Sage Medicine

April 27, 2011 Written by JP       [Font too small?]

Figures just released by the IMS Institute for Healthcare Informatics report that over 94 million prescriptions for Zocor (simvastatin), a cholesterol-lowering medication, were written in 2010. Crestor and Lipitor, two other statin drugs used to reduce lipids, registered sales of $3.8 and $7.2 billion respectively last year. Salvia officinalis or sage is unlikely to pose much competition to these powerhouse medications. However, a select group of integrative and naturopathic physicians are taking note that this common culinary herb may have much to offer as an alternative and/or complementary treatment option. (1)

In order for a familiar plant such as sage to garner medical clout, it must have compelling scientific evidence in its corner. More specifically, rigorously designed clinical studies involving human subjects need to be available for review in prestigious medical journals. That’s the language that speaks to many conventional physicians. It’s the proof they require in order to open their minds to natural remedies.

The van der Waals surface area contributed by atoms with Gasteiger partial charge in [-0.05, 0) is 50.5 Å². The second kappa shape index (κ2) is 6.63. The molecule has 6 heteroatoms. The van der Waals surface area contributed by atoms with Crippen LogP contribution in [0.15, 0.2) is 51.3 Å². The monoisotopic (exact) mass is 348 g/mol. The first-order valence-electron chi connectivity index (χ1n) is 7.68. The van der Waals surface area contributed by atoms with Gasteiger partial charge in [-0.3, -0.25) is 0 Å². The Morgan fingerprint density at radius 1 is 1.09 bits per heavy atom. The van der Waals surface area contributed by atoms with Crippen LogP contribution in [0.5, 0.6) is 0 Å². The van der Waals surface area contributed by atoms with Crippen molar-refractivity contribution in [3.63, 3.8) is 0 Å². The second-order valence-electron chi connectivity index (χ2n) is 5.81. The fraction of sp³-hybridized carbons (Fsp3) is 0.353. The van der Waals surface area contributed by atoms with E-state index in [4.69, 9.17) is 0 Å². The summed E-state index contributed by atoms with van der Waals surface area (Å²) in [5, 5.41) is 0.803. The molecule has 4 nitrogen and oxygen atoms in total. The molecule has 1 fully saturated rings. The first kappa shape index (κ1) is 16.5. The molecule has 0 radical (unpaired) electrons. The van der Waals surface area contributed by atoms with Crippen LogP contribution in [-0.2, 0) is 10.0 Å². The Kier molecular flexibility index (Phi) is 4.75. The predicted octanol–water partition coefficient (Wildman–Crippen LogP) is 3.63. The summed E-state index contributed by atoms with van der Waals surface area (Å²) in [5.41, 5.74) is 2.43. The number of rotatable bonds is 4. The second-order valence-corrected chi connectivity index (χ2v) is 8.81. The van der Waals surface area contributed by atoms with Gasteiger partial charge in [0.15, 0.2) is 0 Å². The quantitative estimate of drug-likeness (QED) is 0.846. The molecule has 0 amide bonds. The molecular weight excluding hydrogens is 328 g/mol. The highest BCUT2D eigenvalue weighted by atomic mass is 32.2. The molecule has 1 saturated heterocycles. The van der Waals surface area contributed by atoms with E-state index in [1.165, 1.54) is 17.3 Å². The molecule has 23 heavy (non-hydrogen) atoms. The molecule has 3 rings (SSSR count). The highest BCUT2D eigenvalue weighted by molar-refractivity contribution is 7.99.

The current issue of the journal Phytotherapy Research provides exactly the type of data needed to forward the cause for sage as a medicinal candidate. A randomized, double-blind, placebo-controlled trial was conducted in 67 patients with high cholesterol. Over the course of 2 months, half of the participants were given a placebo and the remainder a 500 mg capsule of sage leaf extract twice daily. The findings of the study indicate that the sage group saw a decline in LDL (“bad”) cholesterol, total cholesterol and triglycerides. An elevation in the protective HDL cholesterol was also noted. No adverse reactions or signs of toxicity were recorded. A pilot study from September 2009 bolsters the current results. In that intervention, the use of daily sage tea similarly improved the lipid profiles of six healthy, middle-aged females. Some of the proposed mechanisms involved in these beneficial shifts in cardiovascular risk markers include: a) fat absorption inhibition; and b) the promotion of antioxidant and anti-inflammatory activity in the heart and liver. (2,3,4)